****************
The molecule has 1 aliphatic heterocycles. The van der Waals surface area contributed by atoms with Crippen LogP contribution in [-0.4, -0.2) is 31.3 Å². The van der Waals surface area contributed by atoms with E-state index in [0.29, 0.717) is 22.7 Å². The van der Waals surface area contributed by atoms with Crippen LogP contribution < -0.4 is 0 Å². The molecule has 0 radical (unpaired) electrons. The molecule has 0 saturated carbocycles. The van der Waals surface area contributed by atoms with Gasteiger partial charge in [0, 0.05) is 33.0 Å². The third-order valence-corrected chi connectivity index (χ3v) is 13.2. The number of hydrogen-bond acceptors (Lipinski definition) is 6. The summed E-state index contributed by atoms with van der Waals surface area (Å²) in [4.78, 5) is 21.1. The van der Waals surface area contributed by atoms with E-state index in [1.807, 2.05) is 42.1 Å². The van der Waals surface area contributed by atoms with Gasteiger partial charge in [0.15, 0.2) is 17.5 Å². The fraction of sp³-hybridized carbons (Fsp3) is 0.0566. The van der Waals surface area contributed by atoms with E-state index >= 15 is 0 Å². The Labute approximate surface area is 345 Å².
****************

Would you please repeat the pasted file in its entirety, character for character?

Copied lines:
The molecule has 1 aliphatic heterocycles. The van der Waals surface area contributed by atoms with Crippen LogP contribution in [-0.4, -0.2) is 31.3 Å². The van der Waals surface area contributed by atoms with E-state index in [0.29, 0.717) is 22.7 Å². The van der Waals surface area contributed by atoms with Crippen LogP contribution < -0.4 is 0 Å². The molecule has 0 radical (unpaired) electrons. The molecule has 0 saturated carbocycles. The van der Waals surface area contributed by atoms with Gasteiger partial charge in [0, 0.05) is 33.0 Å². The third-order valence-corrected chi connectivity index (χ3v) is 13.2. The number of hydrogen-bond acceptors (Lipinski definition) is 6. The summed E-state index contributed by atoms with van der Waals surface area (Å²) in [4.78, 5) is 21.1. The van der Waals surface area contributed by atoms with E-state index in [1.807, 2.05) is 42.1 Å². The van der Waals surface area contributed by atoms with Gasteiger partial charge in [0.15, 0.2) is 17.5 Å². The fraction of sp³-hybridized carbons (Fsp3) is 0.0566. The van der Waals surface area contributed by atoms with E-state index >= 15 is 0 Å². The Labute approximate surface area is 345 Å².